“Sometimes the little things last the longest. Give Extra, get extra.”
Every time I watch this commercial I am touched.
You probably thought that a gum commercial can’t move you to tears…
Well, if you think you’re tough…. try it out.
This video is so worth watching, and I had to share it.
To me, it’s more than a gum commercial.
It’s about what’s most important…the little things we do to show love.
This father-daughter relationship is special to me, as I’m raising girls…but it can overflow into any relationship.
I’ve thought a lot about the “special” things that bind people together.
It’s the things that come to mind when you think of that person.
These are lasting connections that are so dear to us.
I’m usually one who likes to mix it up. New restaurants, new vacations, new dinners…
The Intentional Family
Until I read this book. “The Intentional Family.”
My brother read it for a BYU college course, and I stole it to read.
I was so glad I did. The premise of the book talks about doing INTENTIONAL things to bind your family and marriage together.
All throughout the book it mentions ROUTINE things to do over and over, so your family will reflect fondly on them and they will create these connections.
Just like how the dad always gave his daughter a origami made from the gum wrapper. This is a small, intentional token that meant the world to his daughter.
You think, “Oh, silly…just another one.” Or “Do we really have to eat _____again?” Or “We ALWAYSSSss make cookies on Sundays…” Or anything like that. It’s a ritual.
Sometimes these intentional routines are met with resistance. But hey, what isn’t?!
For example, at first I thought it was a little uneventful when Michael’s mother would open the same gift from her husband… at birthdays, christmas, etc. she always got the same bottle of her favorite perfume.
I thought, well… how exciting is that?? But guess what.
After looking at it another way, I thought, “What would EVER happen if he wasn’t there to give her that perfume?!”
It would be the thing that sticks out most, tugs at our heart strings, and makes us feel that strong emotion that family is all about.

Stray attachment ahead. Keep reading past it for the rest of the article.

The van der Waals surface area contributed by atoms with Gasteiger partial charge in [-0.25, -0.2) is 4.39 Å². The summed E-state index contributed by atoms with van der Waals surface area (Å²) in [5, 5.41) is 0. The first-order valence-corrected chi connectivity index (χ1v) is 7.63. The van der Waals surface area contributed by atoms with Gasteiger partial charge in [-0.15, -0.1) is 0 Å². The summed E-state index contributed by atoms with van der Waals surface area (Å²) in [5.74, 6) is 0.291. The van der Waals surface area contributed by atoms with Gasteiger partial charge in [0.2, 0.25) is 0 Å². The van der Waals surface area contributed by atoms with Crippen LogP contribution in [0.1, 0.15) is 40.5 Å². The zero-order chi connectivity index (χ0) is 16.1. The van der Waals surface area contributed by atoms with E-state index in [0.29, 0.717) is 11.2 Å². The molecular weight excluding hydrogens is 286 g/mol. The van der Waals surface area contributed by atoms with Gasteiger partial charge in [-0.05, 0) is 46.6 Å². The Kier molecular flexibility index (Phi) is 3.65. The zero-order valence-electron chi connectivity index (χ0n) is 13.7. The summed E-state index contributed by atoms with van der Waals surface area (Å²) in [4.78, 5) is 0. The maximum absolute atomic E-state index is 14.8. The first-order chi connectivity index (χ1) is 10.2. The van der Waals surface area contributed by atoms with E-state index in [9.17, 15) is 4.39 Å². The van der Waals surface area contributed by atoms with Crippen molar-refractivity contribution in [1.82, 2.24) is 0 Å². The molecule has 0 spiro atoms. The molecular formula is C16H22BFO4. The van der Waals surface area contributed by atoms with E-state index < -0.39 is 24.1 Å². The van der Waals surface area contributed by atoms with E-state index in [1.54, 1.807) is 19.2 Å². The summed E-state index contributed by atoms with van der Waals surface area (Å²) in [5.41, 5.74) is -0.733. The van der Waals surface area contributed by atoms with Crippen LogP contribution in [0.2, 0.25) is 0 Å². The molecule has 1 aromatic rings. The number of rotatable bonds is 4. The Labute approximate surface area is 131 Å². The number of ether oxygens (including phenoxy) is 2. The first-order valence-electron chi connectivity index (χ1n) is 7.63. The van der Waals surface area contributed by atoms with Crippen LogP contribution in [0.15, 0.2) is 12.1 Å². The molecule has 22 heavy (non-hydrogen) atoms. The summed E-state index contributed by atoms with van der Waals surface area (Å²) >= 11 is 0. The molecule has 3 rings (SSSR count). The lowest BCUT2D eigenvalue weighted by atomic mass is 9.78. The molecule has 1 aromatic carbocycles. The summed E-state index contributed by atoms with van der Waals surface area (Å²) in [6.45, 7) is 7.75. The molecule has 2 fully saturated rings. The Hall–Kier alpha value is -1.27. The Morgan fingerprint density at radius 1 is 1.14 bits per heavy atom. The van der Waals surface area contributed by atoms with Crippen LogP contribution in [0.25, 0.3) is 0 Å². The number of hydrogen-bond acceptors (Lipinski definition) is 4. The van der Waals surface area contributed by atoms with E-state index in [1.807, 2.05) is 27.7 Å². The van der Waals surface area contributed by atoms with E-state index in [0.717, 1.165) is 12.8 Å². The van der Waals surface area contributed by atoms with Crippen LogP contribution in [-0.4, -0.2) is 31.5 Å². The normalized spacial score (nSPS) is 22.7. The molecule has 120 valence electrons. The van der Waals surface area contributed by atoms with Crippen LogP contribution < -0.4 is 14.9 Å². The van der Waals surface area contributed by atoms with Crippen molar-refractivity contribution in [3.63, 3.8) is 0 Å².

The intentional, repetitive rituals make families work.
I love it. I love having a young family and planning that EVERY ______ we will do ______.
It’s tradition. It’s not the over-bearing Pinteresty, get all hyped up and show off stuff, it’s the small things.
Michael and I are brainstorming some of these for our family, and I thought I’d share with others.
Here’s the book’s premise:
“Today’s family is in crisis. Many diverse factors have combined to weaken its structure in American society: the conflicting needs and schedules of dual working parents; the ongoing fragmentation of our civic, cultural, and religious communities; the prevalence of divorce and remarriage; the advent of technological distractions like video games and computers.
What was once a strong, cohesive unit has become, in many cases, no more than a loose grouping of individuals with individual timetables and agendas. However, now more that ever before, we have the freedom to shape the kind of family we want, rather that an obligation to conform to inflexible concepts of what a family should be.
Nationally respected family therapist William J. Doherty believes that we can strengthen the ties that bind us together-and create new, more permanent ones in the process-through the use of family-specific everyday rituals.
The Intentional Family — a practical guide to avoiding conflicts and promoting understanding — offers a myriad of simple yet effective methods for opening regular channels of communication between parents and their children, husbands and wives: from shared family meals and vacations, to regular “storytime,” weekly drives, religious services, and monthly “spouse only” romantic dinners.
Clearly presented and engagingly written, here are proven and indispensable strategies for reviving a lost sense of family — useful guidelines that will help us make the most of our most important relationships.”
Happy intentional family to you!